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Graham Weerts: Showcasing The Greatness Of The Cape Through Chardonnay

Graham Weerts: Showcasing The Greatness Of The Cape Through Chardonnay

Capensis, meaning “from the Cape” in Latin, is a joint venture between Barbara Banke of Jackson Family Wines and long time friend Antony Beck of Graham Beck Wines. Their vision for this project was to showcase exceptional Chardonnay from the Western Cape and honor the greatness of South Africa. To help them turn this ambitious goal into a reality, they enlisted the help of veteran Jackson Family Wines winemaker, Graham Weerts. 

Graham Weerts is a Cape Town native whose work has taken him from South Africa to Bordeaux to California where he now oversees winemaking operations for several Jackson Family Wines wineries including Arrowood, Stonestreet, Matanzas Creek and Legacy Wines. For Graham, the Capensis project was a return to his South African roots. 

I had the opportunity to interview Graham to learn more about what drew him to this project, what he enjoys most about making wine in the Western Cape and his hopes for the future of Capensis. 

To learn more, read our full interview below. 

Know your winemaker, know your wine

Graham Weerts

Nelson Gerena (NG): What drew you to Capensis?

Graham Weerts (GW): I always knew there was incredible potential in South Africa. There’s such remarkable history in the Western Cape that it’s almost hard to believe, but the opportunity there became more evident through the distance and experience of living abroad. When I was first working in South Africa in the early 2000s, before leaving for Bordeaux and then the US, I remember thinking that if we could just get the viticulture right, the results would speak for themselves. From a fine wine perspective, a lot of the early trailblazing was done by good friends of mine, and so I began to see increasing potential when I’d go back to visit them.

Ultimately, the way the whole project came together was very organic. In 2007, I put an itinerary together for Barbara Banke and she was blown away. There was a revolution happening from a quality perspective, and in the process of looking for a vineyard site we stumbled upon this amazing place – what is now our Fijnbosch vineyard. Fijnbosch gave us a home in South Africa, and cemented a longer-term vision for what Capensis could become.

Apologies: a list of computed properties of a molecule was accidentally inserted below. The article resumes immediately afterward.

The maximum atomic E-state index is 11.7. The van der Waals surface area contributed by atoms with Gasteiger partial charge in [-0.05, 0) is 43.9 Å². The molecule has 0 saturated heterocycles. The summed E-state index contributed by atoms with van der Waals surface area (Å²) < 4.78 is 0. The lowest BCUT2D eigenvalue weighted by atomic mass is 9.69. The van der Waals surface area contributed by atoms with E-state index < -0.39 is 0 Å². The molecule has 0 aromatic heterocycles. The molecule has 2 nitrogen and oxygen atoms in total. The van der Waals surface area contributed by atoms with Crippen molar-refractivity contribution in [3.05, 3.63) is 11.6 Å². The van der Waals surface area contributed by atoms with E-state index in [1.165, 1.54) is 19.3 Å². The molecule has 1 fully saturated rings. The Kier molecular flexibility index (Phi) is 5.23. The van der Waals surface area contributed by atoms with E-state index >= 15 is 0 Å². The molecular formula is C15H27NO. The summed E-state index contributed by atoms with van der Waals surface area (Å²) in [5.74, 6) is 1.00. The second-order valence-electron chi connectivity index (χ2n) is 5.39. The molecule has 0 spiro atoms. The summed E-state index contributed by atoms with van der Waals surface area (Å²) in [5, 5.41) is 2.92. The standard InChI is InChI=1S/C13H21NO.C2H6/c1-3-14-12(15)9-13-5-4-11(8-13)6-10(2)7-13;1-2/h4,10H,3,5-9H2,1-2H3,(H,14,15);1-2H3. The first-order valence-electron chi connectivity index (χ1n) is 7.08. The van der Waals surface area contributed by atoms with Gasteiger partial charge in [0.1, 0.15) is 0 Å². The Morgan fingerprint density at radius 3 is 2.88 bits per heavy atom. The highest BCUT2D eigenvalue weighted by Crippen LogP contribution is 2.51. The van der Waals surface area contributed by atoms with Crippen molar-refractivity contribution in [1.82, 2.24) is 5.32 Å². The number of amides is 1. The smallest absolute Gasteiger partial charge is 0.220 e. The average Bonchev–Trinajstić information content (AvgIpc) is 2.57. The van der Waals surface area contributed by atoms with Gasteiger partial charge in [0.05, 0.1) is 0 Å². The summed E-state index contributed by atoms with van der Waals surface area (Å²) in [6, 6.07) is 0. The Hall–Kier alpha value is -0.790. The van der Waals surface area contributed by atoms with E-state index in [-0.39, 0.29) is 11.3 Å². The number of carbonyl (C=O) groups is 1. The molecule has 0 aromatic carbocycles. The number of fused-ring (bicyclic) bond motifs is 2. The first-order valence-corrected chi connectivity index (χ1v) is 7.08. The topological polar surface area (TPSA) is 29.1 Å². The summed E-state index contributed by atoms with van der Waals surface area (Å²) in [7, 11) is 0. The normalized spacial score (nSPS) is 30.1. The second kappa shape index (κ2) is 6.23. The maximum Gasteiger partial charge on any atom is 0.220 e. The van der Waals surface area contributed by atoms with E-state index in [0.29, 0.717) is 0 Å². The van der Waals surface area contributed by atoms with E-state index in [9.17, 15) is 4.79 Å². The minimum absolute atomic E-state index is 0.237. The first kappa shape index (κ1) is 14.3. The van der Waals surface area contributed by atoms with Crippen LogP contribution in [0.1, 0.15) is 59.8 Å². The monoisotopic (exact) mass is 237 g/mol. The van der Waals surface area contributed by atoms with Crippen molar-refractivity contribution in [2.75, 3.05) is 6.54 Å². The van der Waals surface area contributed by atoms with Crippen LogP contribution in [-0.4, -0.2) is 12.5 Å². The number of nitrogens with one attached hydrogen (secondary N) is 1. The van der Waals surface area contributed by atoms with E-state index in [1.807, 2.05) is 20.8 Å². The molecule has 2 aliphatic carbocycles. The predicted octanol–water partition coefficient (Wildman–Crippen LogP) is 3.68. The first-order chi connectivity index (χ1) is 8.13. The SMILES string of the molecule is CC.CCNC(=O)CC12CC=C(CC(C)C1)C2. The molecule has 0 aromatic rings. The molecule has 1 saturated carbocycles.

NG: What was the inspiration behind focusing exclusively on Chardonnay? 

GW: Chardonnay is one of the few varieties that is transparent to place. The spiritual home for great Chardonnay is in Burgundy, but the variety can go from place to place and shine a light on what a vineyard is able to do. When it comes to Chardonnay – and I think great wine more broadly – you have to seek out those unique places that give you the whole package. Chardonnay has always been my number one love, and from a winemaking perspective it’s incredibly stimulating…

NG: How does Capensis help tell the story of the Western Cape?

GW: I don’t consider us the trailblazers in South Africa – great wine has been made there for years. But certainly, through our channels we’ve been able to tell the story to a broader audience. The partnership between Barbara Banke of Jackson Family Wines and Antony Beck of Graham Beck Wines has created a unique route to market. Many producers don’t normally have that level of access but it’s given us entry points that allow us to showcase the capabilities of South Africa.

Capensis Fijnbosch Vineyard

NG: What makes the vineyards of Fijnbosch, Kaaimansgat, Ernst Bruwer special and what unique characteristics does each bring to the Capensis blend?

GW: Fijnbosch vineyard in Stellenbosch is the heart and soul of the blend for Capensis. The vineyard is north facing and planted in the steep terrain of the Groot Drakenstein mountains above 1700ft (520m) in elevation. In 2014 the Jackson and Beck families acquired the property after seeing what it contributed to the first two vintages of the wine – it adds refinement, structure and ripe citrus fruit.

Kaaimansgat in Overberg is dry farmed and many of the vines still grow on their own rootstock. The vineyard is planted at 2483ft (757m) in elevation and is exposed to extreme weather so the vines bud late and yield a small crop. The vines struggle and give intense minerality, purity and texture.